No food in the world can offer as storied a history as chocolate. Chocolate: A Cultural Encyclopedia focuses on cocoa’s history from ancient Mesoamerican beginnings as a symbol of ritual, life, and death, to its omnipresence in Europe, North America, and the rest of the world. In 10 thematic chapters covering chocolate in society and culture, 80 shorter entries, recipes, and a comprehensive timeline, this new book takes a closer look at how chocolate has served as a medicine, an indulgence, a symbol of decadence, a door to romance, a tempting taboo, a means of survival, and a snack for children and adults alike.
Why did popes and kings so fear their chocolate? Who invented milk chocolate, and why was its formula kept secret? Why did soldiers in World War II despise their chocolate rations? Who makes the most chocolate today? Find out the answers to these questions and more as this book tells you everything you wanted to know—and a lot you didn’t even know existed—about the seed from the world’s favorite fruit tree.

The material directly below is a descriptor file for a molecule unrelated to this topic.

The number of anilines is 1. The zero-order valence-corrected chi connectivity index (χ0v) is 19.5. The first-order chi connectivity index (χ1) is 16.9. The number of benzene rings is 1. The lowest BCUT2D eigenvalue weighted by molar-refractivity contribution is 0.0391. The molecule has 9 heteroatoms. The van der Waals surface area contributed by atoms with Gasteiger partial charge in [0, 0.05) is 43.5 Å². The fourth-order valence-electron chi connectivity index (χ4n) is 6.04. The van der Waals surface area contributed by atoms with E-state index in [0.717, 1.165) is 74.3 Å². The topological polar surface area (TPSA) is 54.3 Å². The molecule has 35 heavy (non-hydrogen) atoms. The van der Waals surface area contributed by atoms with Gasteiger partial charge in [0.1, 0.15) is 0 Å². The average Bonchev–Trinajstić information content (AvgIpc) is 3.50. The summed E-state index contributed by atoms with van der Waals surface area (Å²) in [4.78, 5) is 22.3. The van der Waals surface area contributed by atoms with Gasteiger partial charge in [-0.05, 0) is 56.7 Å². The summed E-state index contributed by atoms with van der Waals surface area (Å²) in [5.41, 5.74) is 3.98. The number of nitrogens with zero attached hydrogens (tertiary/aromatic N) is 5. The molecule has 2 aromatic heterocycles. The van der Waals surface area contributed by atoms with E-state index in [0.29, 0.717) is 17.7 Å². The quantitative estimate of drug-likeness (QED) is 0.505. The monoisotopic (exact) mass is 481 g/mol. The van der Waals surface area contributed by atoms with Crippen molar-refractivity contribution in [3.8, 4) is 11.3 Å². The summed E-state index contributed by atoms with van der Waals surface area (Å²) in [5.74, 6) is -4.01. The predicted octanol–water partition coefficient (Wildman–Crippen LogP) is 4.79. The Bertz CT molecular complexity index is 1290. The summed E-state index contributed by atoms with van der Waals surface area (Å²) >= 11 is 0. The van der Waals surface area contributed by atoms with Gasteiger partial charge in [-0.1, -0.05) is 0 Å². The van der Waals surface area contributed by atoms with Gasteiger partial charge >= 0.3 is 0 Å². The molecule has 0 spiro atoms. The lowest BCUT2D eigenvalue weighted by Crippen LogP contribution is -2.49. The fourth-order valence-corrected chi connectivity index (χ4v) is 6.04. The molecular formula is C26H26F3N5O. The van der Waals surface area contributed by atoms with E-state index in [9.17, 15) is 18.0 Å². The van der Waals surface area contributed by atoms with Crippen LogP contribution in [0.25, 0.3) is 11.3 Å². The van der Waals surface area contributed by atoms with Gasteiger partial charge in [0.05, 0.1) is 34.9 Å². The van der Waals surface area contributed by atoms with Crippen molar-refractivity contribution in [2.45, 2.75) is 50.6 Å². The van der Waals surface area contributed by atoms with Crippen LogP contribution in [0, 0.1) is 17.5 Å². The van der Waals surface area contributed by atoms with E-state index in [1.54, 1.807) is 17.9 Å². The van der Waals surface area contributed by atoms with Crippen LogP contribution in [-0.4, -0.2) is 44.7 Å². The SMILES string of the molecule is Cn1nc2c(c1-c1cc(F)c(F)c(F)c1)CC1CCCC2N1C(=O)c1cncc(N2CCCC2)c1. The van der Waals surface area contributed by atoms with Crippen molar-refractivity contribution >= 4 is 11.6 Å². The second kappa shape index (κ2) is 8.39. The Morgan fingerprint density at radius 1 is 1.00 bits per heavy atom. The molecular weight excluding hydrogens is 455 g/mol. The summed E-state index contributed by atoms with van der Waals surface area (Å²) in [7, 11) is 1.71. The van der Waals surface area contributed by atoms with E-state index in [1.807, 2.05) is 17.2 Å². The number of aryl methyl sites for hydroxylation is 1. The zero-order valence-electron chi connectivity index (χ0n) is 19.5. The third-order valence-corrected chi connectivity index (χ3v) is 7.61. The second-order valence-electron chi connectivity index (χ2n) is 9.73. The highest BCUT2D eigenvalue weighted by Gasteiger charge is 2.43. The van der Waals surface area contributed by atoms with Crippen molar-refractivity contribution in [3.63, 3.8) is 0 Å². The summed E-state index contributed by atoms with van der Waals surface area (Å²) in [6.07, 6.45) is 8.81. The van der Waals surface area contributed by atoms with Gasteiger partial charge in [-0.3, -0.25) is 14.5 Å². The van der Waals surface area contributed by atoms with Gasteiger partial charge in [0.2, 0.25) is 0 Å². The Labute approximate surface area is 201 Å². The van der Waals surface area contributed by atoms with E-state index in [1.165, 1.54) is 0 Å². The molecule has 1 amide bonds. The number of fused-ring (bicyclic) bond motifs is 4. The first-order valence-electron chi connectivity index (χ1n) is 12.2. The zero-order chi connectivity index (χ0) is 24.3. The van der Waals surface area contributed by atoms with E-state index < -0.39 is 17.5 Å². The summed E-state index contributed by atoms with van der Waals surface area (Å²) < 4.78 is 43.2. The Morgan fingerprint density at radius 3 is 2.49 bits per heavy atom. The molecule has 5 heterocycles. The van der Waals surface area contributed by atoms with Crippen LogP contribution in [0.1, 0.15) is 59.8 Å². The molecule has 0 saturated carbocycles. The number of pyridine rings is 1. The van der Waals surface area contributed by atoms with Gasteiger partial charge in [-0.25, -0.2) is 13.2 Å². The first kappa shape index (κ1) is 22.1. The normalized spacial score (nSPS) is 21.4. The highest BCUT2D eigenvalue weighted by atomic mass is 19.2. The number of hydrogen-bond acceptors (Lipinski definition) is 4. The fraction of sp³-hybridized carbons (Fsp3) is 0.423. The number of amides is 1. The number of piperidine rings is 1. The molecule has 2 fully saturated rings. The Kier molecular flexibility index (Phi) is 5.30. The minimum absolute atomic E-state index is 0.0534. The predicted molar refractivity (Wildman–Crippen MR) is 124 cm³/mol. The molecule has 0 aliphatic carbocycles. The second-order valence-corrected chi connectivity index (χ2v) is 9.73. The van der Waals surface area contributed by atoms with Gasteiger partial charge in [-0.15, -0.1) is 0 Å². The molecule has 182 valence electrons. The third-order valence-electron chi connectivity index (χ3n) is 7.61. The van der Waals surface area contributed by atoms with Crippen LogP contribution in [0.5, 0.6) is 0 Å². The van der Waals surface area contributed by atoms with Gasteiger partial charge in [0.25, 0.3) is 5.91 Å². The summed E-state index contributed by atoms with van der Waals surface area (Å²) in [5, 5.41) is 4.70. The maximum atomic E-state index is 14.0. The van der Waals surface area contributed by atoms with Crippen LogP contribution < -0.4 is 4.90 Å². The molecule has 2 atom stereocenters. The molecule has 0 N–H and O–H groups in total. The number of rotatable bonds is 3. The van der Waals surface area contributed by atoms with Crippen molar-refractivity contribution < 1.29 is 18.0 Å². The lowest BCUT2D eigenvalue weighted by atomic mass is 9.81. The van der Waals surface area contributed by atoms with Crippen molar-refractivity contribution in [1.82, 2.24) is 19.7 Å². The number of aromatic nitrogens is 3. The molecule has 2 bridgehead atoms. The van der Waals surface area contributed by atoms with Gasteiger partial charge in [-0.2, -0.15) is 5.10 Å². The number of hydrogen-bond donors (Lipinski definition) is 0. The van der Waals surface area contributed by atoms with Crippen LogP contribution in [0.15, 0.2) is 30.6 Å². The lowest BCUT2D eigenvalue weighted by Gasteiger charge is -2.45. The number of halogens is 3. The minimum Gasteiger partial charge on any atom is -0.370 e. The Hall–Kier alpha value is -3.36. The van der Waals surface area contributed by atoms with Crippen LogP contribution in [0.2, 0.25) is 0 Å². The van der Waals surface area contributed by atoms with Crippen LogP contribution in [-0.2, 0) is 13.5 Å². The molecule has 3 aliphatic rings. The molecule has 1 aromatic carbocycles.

- Detailed discussions of 80 chocolate-related topics for those who wish to know more
- A compendium of original recipes that have never been published before
- In-depth discussion of historical, cultural, and business aspects of chocolate never before available in a single book
- Extensive in-text references and bibliography
- Inviting and lively text for a general audience
- 30 visually striking images that bring life to the essays and entries